It is important to let yourself be a beginner. It’s important that I let myself be one, too. But it is really hard.
If you are anything like me, you have a bit of a perfectionist streak, and you want to get everything right and do everything well from the very beginning. Because of this, it is painful for you to make mistakes or to be a novice, with all its awkwardness and clumsiness.
If you are anything like me, you hate the novice stage of learning or trying new things so much, it often makes you want to quit.
In fact, you may regularly compare yourself in your novice stage to people who have been at it for a long time–it being whatever the skill is in which you are a novice.
They seem so skilled and knowledgeable. It feels like that the thing which is so hard for you is effortless for them. And you feel like a failure in comparison.
To make matters worse, there may be people around you who make you feel bad for being a novice or a beginner. People are often weirdly intolerant of the novice stage.
For example, I have a vivid memory of doing my student teaching in Guatemala in a bilingual classroom. I had only been there a month or so when my lead teacher went on a work-related trip for a week and left me completely in charge of her classes.
I was twenty; in a different country; teaching students whose first language was Spanish; handling my own class for the first time. And I had a pretty rough week, as you can imagine.
You can read more about my adventures in Guatemala here:
That Time I Almost Got Stuck on a Volcano
Struggling to gain my footing, I remember asking a veteran teacher for advice. Her sarcastic response was, “Didn’t they teach you about that in your education classes?”
She shamed me for being a novice.
I bet you have had similar experiences in which you were just beginning to learn something. You were trying hard to acquire a new skill. And someone shamed or mocked you for your understandable and necessary mistakes.
These experiences are painful and are part of what can cause us to fear and even hate being a beginner. I sympathize, Friend.
How can we get over this fear?
The other day, I had an insight while, of all things, I was practicing cartwheels.
I used to do cartwheels all the time when I was younger, and I loved them. It’s a skill I don’t want to lose, so I practice them regularly. Sometimes I take photos of my cartwheels because there is something exhilarating about seeing myself mid-cartwheel, upside down, playful and free.
As I was looking at my pictures, I noticed something. The beginning of my cartwheels always look really awkward. My body is twisted; one of my leg is always flailing a bit; I look like I might fall over.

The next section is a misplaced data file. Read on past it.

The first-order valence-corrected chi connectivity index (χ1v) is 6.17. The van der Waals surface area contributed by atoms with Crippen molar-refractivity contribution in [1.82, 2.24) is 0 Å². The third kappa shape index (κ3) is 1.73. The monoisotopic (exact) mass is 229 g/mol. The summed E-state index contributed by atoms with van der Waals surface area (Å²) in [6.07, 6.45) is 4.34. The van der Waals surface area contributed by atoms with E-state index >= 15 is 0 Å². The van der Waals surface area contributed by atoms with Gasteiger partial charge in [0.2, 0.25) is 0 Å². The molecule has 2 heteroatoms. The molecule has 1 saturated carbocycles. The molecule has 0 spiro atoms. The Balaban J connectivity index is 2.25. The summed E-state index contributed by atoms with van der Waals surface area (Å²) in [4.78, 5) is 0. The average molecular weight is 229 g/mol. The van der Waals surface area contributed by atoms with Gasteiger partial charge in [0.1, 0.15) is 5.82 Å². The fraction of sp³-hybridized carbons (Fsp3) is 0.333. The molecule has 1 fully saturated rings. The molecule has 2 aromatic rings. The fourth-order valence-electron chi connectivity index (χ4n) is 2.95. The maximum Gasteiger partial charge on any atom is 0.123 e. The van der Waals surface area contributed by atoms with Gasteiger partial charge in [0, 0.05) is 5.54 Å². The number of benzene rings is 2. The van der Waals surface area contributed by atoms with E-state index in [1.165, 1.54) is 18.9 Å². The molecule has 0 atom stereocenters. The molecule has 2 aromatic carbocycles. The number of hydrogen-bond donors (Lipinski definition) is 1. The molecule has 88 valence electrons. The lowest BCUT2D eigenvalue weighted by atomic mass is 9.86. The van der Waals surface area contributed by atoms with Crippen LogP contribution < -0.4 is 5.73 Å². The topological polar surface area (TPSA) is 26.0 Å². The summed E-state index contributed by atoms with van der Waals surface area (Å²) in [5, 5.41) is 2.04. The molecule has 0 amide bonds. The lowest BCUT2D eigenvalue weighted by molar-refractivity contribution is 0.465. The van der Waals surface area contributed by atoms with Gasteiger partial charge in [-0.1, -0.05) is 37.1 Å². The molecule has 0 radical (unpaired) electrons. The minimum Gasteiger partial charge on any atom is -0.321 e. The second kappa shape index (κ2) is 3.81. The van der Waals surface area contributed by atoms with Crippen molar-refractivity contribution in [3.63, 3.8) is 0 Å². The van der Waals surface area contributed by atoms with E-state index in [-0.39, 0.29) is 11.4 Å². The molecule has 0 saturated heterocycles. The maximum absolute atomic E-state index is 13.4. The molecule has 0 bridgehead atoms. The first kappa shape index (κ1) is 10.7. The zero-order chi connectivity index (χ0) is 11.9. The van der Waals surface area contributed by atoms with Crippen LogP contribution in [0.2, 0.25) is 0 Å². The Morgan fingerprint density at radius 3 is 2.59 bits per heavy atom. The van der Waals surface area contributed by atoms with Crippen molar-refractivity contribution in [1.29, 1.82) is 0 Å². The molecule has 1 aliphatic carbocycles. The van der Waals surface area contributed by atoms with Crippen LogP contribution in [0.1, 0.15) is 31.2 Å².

But it’s those first awkward seconds that allow me to connect with the ground; orient myself in space; and launch myself into the air. And once I am airborne there’s a moment where I feel perfectly poised, balanced, and even poetic.
But I couldn’t get the poetry without the awkwardness.
The other day I wrote a poem about it:
Cartwheels at the beginning,
Look different from cartwheels
In the middle,
Something which is important for
Aspiring cartwheelers to remember.
~Shelly P. Johnson 2021
Writing this poem reminded me that there is always a beginning stage in any endeavor. It is necessarily awkward, but its awkwardness lays the ground for future excellence and adventure.
What if instead of thinking of our beginning clumsiness as something to be ashamed of, we thought of it as orientation?
When hikers are on their adventures, they must periodically stop to orient themselves.
They are in a new space, in unfamiliar surroundings. So, they use a compass and map to help locate themselves. In this process, there is always a moment of feeling lost and disoriented–awkward–before they find their direction again.
That’s what it’s like in any new endeavor, whether it’s student teaching in a different country, doing cartwheels, or learning any other skill. We are in a new space, in unfamiliar surroundings. Our novice attempts are the map and compass we use to orient ourselves, find our footing, and continue in a more confident direction.
There’s no shame in orienteering. It is normal and necessary, and it is the prelude to beautiful adventures.
It is good to be a beginner.
And in fact, there may, in some ways, be something superior to being a beginner, compared to being an expert. In one of my favorite books, Zen Mind, Beginner’s Mind, Shunryu Suzuki writes the following:
“If your mind is empty, it is always ready for anything; it is open to everything. In the beginner’s mind there are many possibilities; in the expert’s mind there are few.”